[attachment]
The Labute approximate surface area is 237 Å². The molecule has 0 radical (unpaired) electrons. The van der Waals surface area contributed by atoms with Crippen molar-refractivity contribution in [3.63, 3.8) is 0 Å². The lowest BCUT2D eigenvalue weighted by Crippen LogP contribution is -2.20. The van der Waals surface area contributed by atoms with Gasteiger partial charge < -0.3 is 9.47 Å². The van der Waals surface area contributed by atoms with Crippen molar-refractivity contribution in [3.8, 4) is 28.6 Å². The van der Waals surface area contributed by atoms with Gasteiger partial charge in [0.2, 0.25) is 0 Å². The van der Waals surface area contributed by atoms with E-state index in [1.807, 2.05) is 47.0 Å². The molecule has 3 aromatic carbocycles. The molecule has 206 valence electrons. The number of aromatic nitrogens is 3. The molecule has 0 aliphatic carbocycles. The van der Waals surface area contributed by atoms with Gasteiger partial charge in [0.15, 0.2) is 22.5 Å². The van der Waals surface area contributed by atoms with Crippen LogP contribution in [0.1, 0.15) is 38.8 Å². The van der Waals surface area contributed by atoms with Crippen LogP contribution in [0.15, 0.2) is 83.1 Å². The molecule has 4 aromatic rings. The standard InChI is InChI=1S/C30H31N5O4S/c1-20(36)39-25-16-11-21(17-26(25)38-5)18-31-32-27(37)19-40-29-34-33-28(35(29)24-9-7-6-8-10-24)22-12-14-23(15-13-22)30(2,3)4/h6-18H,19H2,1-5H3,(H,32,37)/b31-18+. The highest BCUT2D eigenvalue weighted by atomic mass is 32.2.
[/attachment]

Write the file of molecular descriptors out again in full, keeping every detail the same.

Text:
The Labute approximate surface area is 237 Å². The molecule has 0 radical (unpaired) electrons. The van der Waals surface area contributed by atoms with Crippen molar-refractivity contribution in [3.63, 3.8) is 0 Å². The lowest BCUT2D eigenvalue weighted by Crippen LogP contribution is -2.20. The van der Waals surface area contributed by atoms with Gasteiger partial charge < -0.3 is 9.47 Å². The van der Waals surface area contributed by atoms with Crippen molar-refractivity contribution in [3.8, 4) is 28.6 Å². The van der Waals surface area contributed by atoms with Gasteiger partial charge in [0.2, 0.25) is 0 Å². The van der Waals surface area contributed by atoms with E-state index in [1.807, 2.05) is 47.0 Å². The molecule has 3 aromatic carbocycles. The molecule has 206 valence electrons. The number of aromatic nitrogens is 3. The molecule has 0 aliphatic carbocycles. The van der Waals surface area contributed by atoms with Gasteiger partial charge in [0.15, 0.2) is 22.5 Å². The van der Waals surface area contributed by atoms with Crippen LogP contribution in [0.1, 0.15) is 38.8 Å². The van der Waals surface area contributed by atoms with Crippen LogP contribution in [0.15, 0.2) is 83.1 Å². The molecule has 4 aromatic rings. The standard InChI is InChI=1S/C30H31N5O4S/c1-20(36)39-25-16-11-21(17-26(25)38-5)18-31-32-27(37)19-40-29-34-33-28(35(29)24-9-7-6-8-10-24)22-12-14-23(15-13-22)30(2,3)4/h6-18H,19H2,1-5H3,(H,32,37)/b31-18+. The highest BCUT2D eigenvalue weighted by atomic mass is 32.2.